Veterans Aging Cohort Study (VACS) index score are associated with cognition and HAND symptoms: A CHARTER Study.

Type: Poster
Title: Veterans Aging Cohort Study (VACS) index score are associated with cognition and HAND symptoms: A CHARTER Study.
Authors: Franklin D, Heaton R, Woods S, Letrendre S, Collier A, Clifford D, Gelman B, McArthur J, Simpson J, Grant I
Date: 03-05-2013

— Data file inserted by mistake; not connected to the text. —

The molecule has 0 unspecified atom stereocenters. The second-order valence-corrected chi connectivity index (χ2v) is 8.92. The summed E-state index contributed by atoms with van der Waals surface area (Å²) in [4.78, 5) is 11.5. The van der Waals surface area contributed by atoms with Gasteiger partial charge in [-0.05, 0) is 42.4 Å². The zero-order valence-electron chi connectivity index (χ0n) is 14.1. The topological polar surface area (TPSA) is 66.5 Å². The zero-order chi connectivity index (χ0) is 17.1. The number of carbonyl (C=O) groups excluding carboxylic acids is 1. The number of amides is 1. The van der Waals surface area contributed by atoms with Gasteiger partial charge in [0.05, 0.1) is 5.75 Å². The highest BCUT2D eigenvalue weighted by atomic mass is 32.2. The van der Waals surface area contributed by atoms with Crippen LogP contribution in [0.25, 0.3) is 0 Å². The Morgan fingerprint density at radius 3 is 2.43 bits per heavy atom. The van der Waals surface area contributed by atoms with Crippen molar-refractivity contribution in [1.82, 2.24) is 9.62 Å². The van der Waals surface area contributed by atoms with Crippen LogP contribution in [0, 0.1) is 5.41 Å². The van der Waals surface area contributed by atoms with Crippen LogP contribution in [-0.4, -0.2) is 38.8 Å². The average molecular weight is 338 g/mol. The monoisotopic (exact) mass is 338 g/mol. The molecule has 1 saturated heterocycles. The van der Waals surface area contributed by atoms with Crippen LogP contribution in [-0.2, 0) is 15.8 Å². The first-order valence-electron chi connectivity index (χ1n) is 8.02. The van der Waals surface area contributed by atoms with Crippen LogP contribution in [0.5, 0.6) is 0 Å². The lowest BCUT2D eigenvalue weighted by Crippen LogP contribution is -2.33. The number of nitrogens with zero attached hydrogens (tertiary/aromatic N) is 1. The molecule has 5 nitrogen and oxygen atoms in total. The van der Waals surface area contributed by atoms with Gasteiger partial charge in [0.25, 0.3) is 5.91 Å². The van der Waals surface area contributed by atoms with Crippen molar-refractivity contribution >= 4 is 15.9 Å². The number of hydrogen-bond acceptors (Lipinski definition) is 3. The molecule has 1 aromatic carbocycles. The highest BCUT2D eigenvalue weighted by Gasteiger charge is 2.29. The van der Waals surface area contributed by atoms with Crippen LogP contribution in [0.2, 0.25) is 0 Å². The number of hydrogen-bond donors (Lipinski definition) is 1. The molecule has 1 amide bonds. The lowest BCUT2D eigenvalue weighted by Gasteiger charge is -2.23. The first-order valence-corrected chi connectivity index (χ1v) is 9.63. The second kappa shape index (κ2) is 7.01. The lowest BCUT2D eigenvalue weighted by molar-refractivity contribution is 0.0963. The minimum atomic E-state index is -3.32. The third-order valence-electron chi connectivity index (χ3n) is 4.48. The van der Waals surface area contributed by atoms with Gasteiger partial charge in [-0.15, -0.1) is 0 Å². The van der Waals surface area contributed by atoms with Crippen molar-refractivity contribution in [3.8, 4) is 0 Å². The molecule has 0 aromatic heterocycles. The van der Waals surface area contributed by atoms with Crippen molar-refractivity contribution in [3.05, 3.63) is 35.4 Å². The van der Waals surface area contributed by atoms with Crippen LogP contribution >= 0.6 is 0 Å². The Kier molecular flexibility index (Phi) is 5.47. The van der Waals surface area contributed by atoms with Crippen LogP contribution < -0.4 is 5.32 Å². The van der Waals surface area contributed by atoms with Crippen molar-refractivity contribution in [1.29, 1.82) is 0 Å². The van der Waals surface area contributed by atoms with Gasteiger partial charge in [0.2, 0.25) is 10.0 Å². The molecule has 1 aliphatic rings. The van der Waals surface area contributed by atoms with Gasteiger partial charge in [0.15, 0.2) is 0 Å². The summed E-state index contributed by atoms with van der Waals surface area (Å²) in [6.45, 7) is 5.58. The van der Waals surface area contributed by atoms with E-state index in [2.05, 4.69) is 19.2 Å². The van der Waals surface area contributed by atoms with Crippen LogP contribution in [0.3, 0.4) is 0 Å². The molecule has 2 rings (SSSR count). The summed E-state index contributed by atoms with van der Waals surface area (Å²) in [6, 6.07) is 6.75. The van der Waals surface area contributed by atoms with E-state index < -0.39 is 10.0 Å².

Abstract:Background: Combination antiretroviral therapy has caused those living with HIV to live longer, experience fewer AIDS-defining illnesses, and also experience more non-AIDS illnesses. The Veterans Aging Cohort Study (VACS) Index combines both AIDS and non-AIDS factors into a single index that is associated with mortality risk in HIV-infected subjects, but it’s association with neuroAIDS has not been explored. Methods: The current study investigated the association being VACS Index score and cognitive and functional measures in a group of HIV-infected individuals receiving care at 6 university-affiliated clinics in CHARTER. Participants received comprehensive laboratory, neuromedical and neurobehavioral assessments, which included both self-report and performance based measures of symptoms of HIV-associated neurocognitive disorders (HAND). VACS Index score were compared among impaired vs. non-impaired (globally and domain-specific) and symptomatic vs. non-symptomatic (self-report and performance-based) to explore associations between VACS Index and neuroAIDS. Results: VACS Index score was associated with impairment in speed of information processing (SIP) and delayed recall with impaired subjects having higher scores than the unimpaired (SIP: 24.0(15.9) vs. 20.1(16.2) p=.009; Delayed Recall: 23.0(17.7) vs. 19.9(15.7), p=.03). VACS Index score was not related to any other cognitive domain or global functioning. VACS Index score was also associated with functional symptoms of HAND as measured by self-report (SR) and performance-based (PB) measures with higher VACS Index scores in those who are symptomatic (SR: 22.2(16.6) vs. 17.9(14.1), p=.04; PB: 24.6(16.4) vs. 17.7(14.1), p=.0007). In addition, unemployed subjects had higher VACS Index scores than employed subjects (21.7(15.5) vs. 14.5(12.4), p<.0001). Conclusions: VACS Index scores are associated with both cognitive function and symptoms of HAND, especially performance-based functional impairment. Findings suggest that VACS Index score may be a useful tool in assessing risk for HAND and that studies assessing the relationship between neurocognitive change and VACS index are warranted.